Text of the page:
New Archaeological method finds children were skilled ceramists during the Bronze Age
Date: May 11, 2016
Source: Lund University (sciencedaily.com)
This article is really impressive because they look archaeology from a different perspective. Instead of using scientific approach to understand archaeological remains, they analyzed them with artisanal interpretation method. This method subjectively examines human physical ability to create things regardless of the historical period, which eventually emphasizes more on the processual archaeology. They want to understand the ‘processes’ of how artifacts were made, skills involved and time taken to produce it. With this method in mind, they analyzed receptacles with fingerprints left and figured that children in the Bronze Age could be skilled ceramists. According to Katarina Botwid, a trained ceramist, it would take around 3 years to attain the level of skill apparent from some of the receptacles. I think this is really cool knowing that people living in the past, like Bronze Age, already developed these skills. Besides understanding the processes of how these artifacts are actually made, these skills also imply that the artifact (receptacles) might have been an important and vital object that they used in daily basis.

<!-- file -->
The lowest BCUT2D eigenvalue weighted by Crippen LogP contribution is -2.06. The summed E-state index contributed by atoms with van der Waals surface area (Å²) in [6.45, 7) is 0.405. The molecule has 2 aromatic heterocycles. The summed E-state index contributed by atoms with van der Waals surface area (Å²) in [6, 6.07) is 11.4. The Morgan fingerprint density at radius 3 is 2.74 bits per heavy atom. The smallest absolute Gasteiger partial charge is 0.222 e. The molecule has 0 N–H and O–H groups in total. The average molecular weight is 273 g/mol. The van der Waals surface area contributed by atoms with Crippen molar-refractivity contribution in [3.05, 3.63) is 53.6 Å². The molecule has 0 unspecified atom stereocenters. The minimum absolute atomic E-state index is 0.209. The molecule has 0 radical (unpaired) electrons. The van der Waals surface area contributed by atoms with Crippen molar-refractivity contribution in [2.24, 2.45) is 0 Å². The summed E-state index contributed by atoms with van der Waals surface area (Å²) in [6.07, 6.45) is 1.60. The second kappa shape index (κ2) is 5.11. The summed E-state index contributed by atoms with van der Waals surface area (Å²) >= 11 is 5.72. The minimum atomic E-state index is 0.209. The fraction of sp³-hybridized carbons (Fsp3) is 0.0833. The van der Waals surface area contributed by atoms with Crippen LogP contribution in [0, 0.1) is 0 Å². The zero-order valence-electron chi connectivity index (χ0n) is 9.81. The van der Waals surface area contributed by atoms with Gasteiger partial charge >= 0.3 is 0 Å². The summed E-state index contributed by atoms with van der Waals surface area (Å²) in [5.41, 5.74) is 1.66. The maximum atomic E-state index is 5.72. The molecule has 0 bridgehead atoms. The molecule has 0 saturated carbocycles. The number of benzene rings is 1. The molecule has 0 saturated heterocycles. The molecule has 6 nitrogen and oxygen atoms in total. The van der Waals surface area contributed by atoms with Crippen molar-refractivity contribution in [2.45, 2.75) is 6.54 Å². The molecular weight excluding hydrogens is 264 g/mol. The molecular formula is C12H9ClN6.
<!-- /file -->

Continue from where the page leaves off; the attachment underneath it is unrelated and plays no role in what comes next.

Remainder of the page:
Pursuing this further, I would also be interested if this study can elaborate with cultural history approach. This way, we can observe how people skills in the past developed and if there are any variations of this type of artifact over certain period of time (diachronic).